However, consider an investment in a fund manager, you want to get your money out of that fund as the market crashes. How hard is that to do? Some during the GFC, froze redemptions as the underlying assets were impossible to liquidate. Even recently in a bull market, there have been serious problems for some with funds in a UK fund run by Neil Woodford. A fallen star fund manager.

The truth is when liquidity dries up, it will not be just ETFs that suffer. It will be funds and investors alike. As they say, even the pretty girls get caught in a bus crash. Not sure who they are but I know they say it.

The ETFs at least have some transparency (Vanilla ones that it), so at least you know what they hold. Do you know what your fund manager holds? Many only report quarterly or monthly. Some only the big positions. Some are less than transparent and that becomes a risk to investors. Not only how do I redeem but what the hell did I invest in anyway? Motherhood statements are all well and good, but every fund manager does that. Its SOP.

Just like investing in trusted brands and managers, so too it pays to invest in trusted ETF issuers and ones that are the vanilla. You always know what you are getting, and it won’t stain as much as the exotic ones. iShares is backed by BlackRock one of the worlds biggest fund managers after all.

The growth of these products is a testament to how successful they have been and how they have filled a huge gap in the market for investors looking to diversify and get exposure to other areas of global trends.

Some of the popular ETF themes for 2020.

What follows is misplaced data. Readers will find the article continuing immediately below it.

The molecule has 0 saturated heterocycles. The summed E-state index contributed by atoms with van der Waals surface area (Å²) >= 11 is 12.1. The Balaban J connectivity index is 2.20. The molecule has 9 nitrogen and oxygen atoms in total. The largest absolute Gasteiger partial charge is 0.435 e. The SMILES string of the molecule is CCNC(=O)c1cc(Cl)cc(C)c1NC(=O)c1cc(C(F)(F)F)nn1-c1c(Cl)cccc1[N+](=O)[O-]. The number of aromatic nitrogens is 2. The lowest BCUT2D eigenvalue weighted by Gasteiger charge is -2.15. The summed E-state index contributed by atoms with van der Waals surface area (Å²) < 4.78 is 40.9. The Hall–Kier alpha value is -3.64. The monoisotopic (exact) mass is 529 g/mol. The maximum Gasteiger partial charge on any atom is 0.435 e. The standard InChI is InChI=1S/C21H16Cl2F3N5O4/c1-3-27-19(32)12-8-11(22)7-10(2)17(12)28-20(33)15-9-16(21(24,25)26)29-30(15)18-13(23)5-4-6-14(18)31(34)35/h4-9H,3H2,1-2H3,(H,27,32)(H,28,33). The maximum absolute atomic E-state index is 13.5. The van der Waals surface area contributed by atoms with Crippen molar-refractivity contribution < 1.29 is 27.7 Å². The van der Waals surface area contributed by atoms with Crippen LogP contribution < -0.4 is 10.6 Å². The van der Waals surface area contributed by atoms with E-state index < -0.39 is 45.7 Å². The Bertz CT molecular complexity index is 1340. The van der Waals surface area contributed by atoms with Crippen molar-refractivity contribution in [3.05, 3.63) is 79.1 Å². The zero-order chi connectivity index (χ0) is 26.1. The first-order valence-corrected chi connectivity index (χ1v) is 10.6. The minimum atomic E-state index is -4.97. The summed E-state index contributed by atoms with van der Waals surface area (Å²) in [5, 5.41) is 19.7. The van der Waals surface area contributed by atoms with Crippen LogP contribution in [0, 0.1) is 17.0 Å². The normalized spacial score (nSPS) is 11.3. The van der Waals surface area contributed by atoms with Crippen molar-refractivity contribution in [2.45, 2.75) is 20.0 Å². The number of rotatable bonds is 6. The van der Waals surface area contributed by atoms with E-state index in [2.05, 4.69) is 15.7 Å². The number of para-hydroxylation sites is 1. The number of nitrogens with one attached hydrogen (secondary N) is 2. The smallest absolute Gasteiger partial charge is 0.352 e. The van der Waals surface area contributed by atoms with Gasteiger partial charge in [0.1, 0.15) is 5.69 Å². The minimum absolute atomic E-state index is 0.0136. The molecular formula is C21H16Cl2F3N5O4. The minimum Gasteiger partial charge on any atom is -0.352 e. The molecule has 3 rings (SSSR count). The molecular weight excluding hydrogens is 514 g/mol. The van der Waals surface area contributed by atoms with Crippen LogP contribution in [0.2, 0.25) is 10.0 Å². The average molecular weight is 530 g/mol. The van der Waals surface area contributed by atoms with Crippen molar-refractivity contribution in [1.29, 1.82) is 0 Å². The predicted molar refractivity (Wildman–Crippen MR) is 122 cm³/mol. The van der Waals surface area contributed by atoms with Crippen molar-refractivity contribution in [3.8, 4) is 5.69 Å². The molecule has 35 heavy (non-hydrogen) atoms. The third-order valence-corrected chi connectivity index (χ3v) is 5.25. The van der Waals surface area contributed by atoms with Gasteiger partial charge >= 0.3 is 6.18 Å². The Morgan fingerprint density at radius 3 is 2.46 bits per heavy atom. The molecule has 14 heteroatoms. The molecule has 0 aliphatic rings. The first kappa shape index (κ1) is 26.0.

NASDAQ – Ever higher and higher. Hard to get the same exposure from ASX stocks. NDQ is a good way to ride the US tech boom.

Emerging Markets are another area of potential outperformance in 2020. Not an easy one to research as a retail investor so voila the Emerging Markets managed fund from Legg Mason 40-60 companies across markets and sectors. EMMG. Maybe a bit Rum and Raisin.

Want to invest in China?  CETF – a China CSI 300 ETF. A Vanilla one. It replicates the CSI 300 a market weight Chinese index. There are others for Asia. Even India if you feel the urge.

Want to buy into Brexit and UK recovery? – Simple a FTSE 100 index ETF F100. Top 100 companies on the FTSE. Another Vanilla market weight ETF.

One big area of growth of ETFs last year was Bond/Fixed interest ETPs. QPON is an Australian Bank Floating rate bond ETF. Provides exposure to a portfolio of some of the largest and most liquid senior floating rate bonds issued by Australian banks. 80% weight allocated to binds issued by big four.

There are also ways to hedge through ETPs with products like BEAR that profits from market falls. Another Betashares product. The market goes down, ETF goes up by the same amount. Very Vanilla.

All major ETP provider have plenty of information on all flavours of their products.


ETPs are great products. They offer very cost-effective simple ways to get exposure to other markets and assets. Like most things in life, stick to the brands you trust and keep it simple. Cannot go wrong with a good Vanilla ice cream. In a crash if and when it comes, it is not just ETFs that will be stress tested. We all will be.